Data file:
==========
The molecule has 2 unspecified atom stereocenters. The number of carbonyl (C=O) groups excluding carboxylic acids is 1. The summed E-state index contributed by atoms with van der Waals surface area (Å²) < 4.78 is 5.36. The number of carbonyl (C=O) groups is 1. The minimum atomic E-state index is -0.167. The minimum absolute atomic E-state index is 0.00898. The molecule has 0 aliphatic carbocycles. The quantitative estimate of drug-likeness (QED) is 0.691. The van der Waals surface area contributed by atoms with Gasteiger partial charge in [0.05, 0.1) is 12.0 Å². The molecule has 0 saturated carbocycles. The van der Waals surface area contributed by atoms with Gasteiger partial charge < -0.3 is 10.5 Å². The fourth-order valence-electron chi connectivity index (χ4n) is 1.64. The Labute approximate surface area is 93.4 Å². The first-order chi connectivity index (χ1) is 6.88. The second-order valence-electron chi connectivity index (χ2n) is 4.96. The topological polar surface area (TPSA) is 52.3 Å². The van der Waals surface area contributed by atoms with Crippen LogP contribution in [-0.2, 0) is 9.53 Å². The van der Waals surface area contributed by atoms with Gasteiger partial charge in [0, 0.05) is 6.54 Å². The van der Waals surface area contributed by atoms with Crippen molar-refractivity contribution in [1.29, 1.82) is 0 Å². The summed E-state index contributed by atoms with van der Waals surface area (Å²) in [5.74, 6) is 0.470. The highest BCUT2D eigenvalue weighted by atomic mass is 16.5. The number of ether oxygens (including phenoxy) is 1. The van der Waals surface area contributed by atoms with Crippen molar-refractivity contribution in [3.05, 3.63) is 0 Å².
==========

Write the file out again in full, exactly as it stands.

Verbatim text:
The molecule has 2 unspecified atom stereocenters. The number of carbonyl (C=O) groups excluding carboxylic acids is 1. The summed E-state index contributed by atoms with van der Waals surface area (Å²) < 4.78 is 5.36. The number of carbonyl (C=O) groups is 1. The minimum atomic E-state index is -0.167. The minimum absolute atomic E-state index is 0.00898. The molecule has 0 aliphatic carbocycles. The quantitative estimate of drug-likeness (QED) is 0.691. The van der Waals surface area contributed by atoms with Gasteiger partial charge in [0.05, 0.1) is 12.0 Å². The molecule has 0 saturated carbocycles. The van der Waals surface area contributed by atoms with Gasteiger partial charge < -0.3 is 10.5 Å². The fourth-order valence-electron chi connectivity index (χ4n) is 1.64. The Labute approximate surface area is 93.4 Å². The first-order chi connectivity index (χ1) is 6.88. The second-order valence-electron chi connectivity index (χ2n) is 4.96. The topological polar surface area (TPSA) is 52.3 Å². The van der Waals surface area contributed by atoms with Crippen LogP contribution in [-0.2, 0) is 9.53 Å². The van der Waals surface area contributed by atoms with Gasteiger partial charge in [0, 0.05) is 6.54 Å². The van der Waals surface area contributed by atoms with Crippen molar-refractivity contribution in [1.29, 1.82) is 0 Å². The summed E-state index contributed by atoms with van der Waals surface area (Å²) in [5.74, 6) is 0.470. The highest BCUT2D eigenvalue weighted by atomic mass is 16.5. The number of ether oxygens (including phenoxy) is 1. The van der Waals surface area contributed by atoms with Crippen molar-refractivity contribution in [3.05, 3.63) is 0 Å².